As our goal is to create a new capability we’re using the HTTP POST method. The properties of the new capability are being trasmitted via the body secttion of the HTTP protocol. Based on your requirements you can configure the values as follows:

{
  "alternateId": "string",
  "id": "string",
  "name": "string",
  "properties": [
    {
      "dataType": "integer",
      "formatter": {
        "dataType": "integer",
        "scale": 0,
        "shift": 0,
        "swap": true
      },
      "name": "string",
      "unitOfMeasure": "string"
    }
  ]
}

After the request is being processed by the service it will display the capabilites in the server response. The next step is to create a new sensor type. In order to link the created capability to the sensor set the capability id / type your specific values.

https://{{tennant}}.{{zone}}.cp.iot.sap/iot/core/api/v1/sensorTypes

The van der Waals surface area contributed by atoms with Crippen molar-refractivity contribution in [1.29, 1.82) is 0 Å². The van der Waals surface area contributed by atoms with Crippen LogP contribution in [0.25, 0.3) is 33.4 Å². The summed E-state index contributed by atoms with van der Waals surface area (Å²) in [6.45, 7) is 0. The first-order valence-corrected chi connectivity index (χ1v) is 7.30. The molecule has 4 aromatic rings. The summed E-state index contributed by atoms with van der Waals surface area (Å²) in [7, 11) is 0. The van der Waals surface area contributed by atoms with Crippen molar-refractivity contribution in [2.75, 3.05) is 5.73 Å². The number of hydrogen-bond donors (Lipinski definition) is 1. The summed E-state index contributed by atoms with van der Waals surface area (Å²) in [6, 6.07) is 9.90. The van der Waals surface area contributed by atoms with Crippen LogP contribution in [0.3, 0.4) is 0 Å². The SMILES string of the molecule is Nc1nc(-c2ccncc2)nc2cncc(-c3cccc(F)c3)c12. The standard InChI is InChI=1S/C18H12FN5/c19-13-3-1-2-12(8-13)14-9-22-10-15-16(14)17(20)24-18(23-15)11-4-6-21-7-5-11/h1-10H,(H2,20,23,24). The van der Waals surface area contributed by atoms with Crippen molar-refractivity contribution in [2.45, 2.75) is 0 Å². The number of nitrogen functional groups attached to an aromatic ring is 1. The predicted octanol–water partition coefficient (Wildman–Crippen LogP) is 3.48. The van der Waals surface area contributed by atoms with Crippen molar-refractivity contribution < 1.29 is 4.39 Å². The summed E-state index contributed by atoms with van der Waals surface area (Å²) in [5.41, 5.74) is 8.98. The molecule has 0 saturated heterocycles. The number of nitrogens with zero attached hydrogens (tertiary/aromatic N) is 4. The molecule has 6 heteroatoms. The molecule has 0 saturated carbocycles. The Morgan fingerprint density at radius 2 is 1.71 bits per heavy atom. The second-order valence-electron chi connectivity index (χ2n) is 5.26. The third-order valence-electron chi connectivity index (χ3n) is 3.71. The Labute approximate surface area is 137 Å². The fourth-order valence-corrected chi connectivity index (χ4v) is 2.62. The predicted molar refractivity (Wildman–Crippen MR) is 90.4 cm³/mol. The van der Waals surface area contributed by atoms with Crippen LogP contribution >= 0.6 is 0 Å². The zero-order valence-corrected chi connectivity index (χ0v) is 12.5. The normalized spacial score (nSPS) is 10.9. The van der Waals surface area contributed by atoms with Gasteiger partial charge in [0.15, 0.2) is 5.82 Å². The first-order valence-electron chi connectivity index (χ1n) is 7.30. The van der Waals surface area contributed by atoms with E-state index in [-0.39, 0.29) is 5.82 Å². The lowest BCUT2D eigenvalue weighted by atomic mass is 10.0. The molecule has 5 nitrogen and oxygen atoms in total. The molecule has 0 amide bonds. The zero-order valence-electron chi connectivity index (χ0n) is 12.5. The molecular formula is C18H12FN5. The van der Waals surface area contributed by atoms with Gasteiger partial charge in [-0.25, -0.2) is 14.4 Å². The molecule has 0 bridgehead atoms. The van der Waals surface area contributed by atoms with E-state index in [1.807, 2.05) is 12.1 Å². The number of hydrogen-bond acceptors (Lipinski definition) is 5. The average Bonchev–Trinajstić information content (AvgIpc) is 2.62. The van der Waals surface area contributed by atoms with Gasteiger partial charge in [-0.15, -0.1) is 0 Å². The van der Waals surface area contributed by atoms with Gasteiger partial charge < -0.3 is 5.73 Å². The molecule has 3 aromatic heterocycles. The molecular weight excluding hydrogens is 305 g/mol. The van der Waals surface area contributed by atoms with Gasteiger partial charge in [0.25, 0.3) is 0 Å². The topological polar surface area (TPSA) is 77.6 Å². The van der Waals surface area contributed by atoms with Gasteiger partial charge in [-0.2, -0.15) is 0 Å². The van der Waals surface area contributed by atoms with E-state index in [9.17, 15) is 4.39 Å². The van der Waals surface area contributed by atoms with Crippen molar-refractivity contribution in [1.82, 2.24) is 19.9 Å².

The final step on the SAP Cloud Platform is to update the device model. Therefore, we use the HTTP PUT method of the device service.

https://{{tennant}}.{{zone}}.cp.iot.sap/iot/core/api/v1/devices/{{deviceId}}

 

CraftBeerPi customizing

So far so good. The sensor is collecting real time data and the SAP Cloud Platform is configured to receive its measurements. Now we have to reconfigure the brew controller in order to send additional data to the cloud service. The corresponding background task has to be configured as follows:

import json
import ssl

from MQTTClient import MQTTClient
from modules import cbpi
from modules.base_plugins.one_wire import ONE_WIRE_SENSOR
from modules.plugins.cbpi_Wii import WiiSensor